Kate Reid is on a house tour of the Yukon.
Reid, a self-described dyke folk artist, is on this grass roots concert tour put on by Home Routes, an organization that books performers to do concerts in people’s homes throughout the communities.
The host provides accommodation and an audience for the performer.
Reid has tour dates booked in Watson Lake, Teslin, Whitehorse and area, Dawson, Haines Junction, Carmacks and Old Crow.
Her music is very personal and many of the songs recall personal experiences in her life and, because she is a lesbian, many of the songs are either funny anecdotes from lesbian life or very political statements about being queer.
The personal is definitely political with Reid.
I asked her how her tour has been going and what the houses have been like that she has played in. Knowing that her music does speak very bluntly about being a dyke, I was curious how that was going over.
She said that some places were a bit sketchy. They didn’t know who she was and what she played and although her songs can be very funny, some people sat stone faced and then promptly left at intermission.
One host was concerned that his audience would be uncomfortable with her music and although she knew that maybe it was not going to be the friendliest place to perform, she said it was important to do the concert regardless.
Reid told me that my column about people being uncomfortable around gay stuff was so true and that the only thing queer people can do is expose others to our reality and maybe making it less of an issue over time.
I went to a house in Riverdale to see Reid perform. The venue was not what I expected. It was an older, somewhat conservative-looking couple and their friends.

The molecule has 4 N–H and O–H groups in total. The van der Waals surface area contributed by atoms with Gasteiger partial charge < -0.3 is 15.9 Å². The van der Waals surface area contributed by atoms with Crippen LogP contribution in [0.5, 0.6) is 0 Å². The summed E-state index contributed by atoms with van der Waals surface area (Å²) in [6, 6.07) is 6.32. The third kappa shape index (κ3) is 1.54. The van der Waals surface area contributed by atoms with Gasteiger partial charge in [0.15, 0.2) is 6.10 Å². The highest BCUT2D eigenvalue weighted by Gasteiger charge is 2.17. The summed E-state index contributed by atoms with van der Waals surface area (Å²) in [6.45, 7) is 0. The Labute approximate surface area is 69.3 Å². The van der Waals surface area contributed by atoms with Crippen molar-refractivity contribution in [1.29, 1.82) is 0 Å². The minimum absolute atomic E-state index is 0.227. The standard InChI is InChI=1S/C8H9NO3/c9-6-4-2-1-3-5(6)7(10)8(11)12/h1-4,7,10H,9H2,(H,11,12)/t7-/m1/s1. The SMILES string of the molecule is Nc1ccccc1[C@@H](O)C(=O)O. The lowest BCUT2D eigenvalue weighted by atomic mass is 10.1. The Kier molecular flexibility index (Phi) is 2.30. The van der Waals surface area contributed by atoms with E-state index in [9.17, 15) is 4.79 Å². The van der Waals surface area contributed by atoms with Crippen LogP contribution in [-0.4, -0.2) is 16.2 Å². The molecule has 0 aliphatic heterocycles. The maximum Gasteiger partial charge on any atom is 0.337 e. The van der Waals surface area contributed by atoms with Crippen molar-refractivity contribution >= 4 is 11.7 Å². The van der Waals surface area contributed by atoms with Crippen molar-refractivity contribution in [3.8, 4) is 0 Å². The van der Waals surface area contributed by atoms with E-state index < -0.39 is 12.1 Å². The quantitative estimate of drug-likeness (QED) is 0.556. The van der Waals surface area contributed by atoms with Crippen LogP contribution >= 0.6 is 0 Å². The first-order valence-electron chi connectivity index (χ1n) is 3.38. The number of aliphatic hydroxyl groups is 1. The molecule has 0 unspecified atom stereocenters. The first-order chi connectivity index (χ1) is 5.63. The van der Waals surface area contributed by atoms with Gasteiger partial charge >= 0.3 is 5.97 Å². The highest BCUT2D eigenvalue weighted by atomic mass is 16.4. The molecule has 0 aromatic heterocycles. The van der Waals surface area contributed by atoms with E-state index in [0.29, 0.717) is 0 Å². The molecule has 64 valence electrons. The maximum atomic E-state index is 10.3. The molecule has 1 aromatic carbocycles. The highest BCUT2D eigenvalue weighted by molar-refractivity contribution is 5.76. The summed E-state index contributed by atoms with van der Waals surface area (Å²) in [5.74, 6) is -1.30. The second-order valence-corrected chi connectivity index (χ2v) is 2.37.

They didn’t look like the types who had many gay friends or much exposure to pierced punked-out dyke singers.
I whispered to Reid that this looked like it would be an interesting crowd. She responded that, “This is what it is often like.”
She began singing. The songs were hilarious. One recounted her attempts to pick up cute women at the health food co-op.
As Reid sang, she scanned the room locking eyes with each and every person who was there. It was cool. The crowd responded to her energy and laughed and clapped and shouted out comments. She had them in the palm of her hand by the end of the show.
Reid has also played houses where it is a mostly dyke audience and it is a very different atmosphere. I was happy to see her perform where I did because it was more interesting for me to see people of my parents’ generation being exposed to her music and being cool with it.
Reid says that she is often asked why she has to sing about being a dyke. She responds that she “is only doing it for the chicks”. But the reality is that she wants to create provocative, disarming music that makes people think and brings about awareness.
Her music isn’t always centred around queer issues. She wrote a song called No More Missing Daughters about the murdered women in East Vancouver.
Her music is political and speaks about things that matter to her. It is also very personal recounting a childhood that was not necessarily white picket fences in the song Crone Woman. The lyrics say, “and throughout my growing up years I watched my mother live out her life, she weathered the storm called my father.”
If you get the chance to see Reid perform, you will not be disappointed. She is fun and captivating and she grabs you by the hair and takes you on a wild ride into her world accompanied by her acoustic guitar and harmonica.
When Reid isn’t singing dyke anthems and freaking out straight people, she makes her home in East Vancouver with her partner whom she says supports her unequivocally and also does all of her accounting.